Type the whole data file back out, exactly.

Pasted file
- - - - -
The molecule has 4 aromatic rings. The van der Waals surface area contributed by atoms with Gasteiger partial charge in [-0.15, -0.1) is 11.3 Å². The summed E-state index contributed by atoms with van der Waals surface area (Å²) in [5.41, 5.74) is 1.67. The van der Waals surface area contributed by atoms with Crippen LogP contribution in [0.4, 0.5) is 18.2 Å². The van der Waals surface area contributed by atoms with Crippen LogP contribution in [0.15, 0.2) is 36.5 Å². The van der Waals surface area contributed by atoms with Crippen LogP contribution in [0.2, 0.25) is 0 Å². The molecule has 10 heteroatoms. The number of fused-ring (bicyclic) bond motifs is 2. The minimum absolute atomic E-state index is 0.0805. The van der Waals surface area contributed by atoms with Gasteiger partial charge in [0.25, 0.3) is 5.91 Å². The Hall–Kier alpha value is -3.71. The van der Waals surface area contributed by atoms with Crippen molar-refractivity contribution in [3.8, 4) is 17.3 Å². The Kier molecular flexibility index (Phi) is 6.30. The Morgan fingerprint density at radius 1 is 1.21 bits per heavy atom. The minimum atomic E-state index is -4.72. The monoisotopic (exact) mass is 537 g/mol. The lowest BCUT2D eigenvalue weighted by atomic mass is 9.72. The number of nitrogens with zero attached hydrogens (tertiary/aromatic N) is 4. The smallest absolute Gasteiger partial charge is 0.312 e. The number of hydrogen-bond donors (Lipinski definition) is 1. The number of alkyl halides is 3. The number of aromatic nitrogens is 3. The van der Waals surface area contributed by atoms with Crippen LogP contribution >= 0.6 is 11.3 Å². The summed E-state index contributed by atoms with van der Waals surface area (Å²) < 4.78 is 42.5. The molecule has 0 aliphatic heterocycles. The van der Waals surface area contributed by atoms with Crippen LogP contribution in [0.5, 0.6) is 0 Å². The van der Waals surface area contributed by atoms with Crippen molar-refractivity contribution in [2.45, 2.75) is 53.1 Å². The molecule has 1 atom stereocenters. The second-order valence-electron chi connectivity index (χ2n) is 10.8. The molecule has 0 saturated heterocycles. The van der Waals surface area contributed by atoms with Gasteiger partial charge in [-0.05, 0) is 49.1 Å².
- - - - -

The molecule has 4 aromatic rings. The van der Waals surface area contributed by atoms with Gasteiger partial charge in [-0.15, -0.1) is 11.3 Å². The summed E-state index contributed by atoms with van der Waals surface area (Å²) in [5.41, 5.74) is 1.67. The van der Waals surface area contributed by atoms with Crippen LogP contribution in [0.4, 0.5) is 18.2 Å². The van der Waals surface area contributed by atoms with Crippen LogP contribution in [0.15, 0.2) is 36.5 Å². The van der Waals surface area contributed by atoms with Crippen LogP contribution in [0.2, 0.25) is 0 Å². The molecule has 10 heteroatoms. The number of fused-ring (bicyclic) bond motifs is 2. The minimum absolute atomic E-state index is 0.0805. The van der Waals surface area contributed by atoms with Gasteiger partial charge in [0.25, 0.3) is 5.91 Å². The Hall–Kier alpha value is -3.71. The van der Waals surface area contributed by atoms with Crippen molar-refractivity contribution in [3.8, 4) is 17.3 Å². The Kier molecular flexibility index (Phi) is 6.30. The Morgan fingerprint density at radius 1 is 1.21 bits per heavy atom. The minimum atomic E-state index is -4.72. The monoisotopic (exact) mass is 537 g/mol. The lowest BCUT2D eigenvalue weighted by atomic mass is 9.72. The number of nitrogens with zero attached hydrogens (tertiary/aromatic N) is 4. The smallest absolute Gasteiger partial charge is 0.312 e. The number of hydrogen-bond donors (Lipinski definition) is 1. The number of alkyl halides is 3. The number of aromatic nitrogens is 3. The van der Waals surface area contributed by atoms with Crippen LogP contribution >= 0.6 is 11.3 Å². The summed E-state index contributed by atoms with van der Waals surface area (Å²) < 4.78 is 42.5. The molecule has 0 aliphatic heterocycles. The van der Waals surface area contributed by atoms with Crippen LogP contribution in [0.5, 0.6) is 0 Å². The van der Waals surface area contributed by atoms with Crippen molar-refractivity contribution in [2.45, 2.75) is 53.1 Å². The molecule has 1 atom stereocenters. The second-order valence-electron chi connectivity index (χ2n) is 10.8. The molecule has 0 saturated heterocycles. The van der Waals surface area contributed by atoms with Gasteiger partial charge in [-0.05, 0) is 49.1 Å².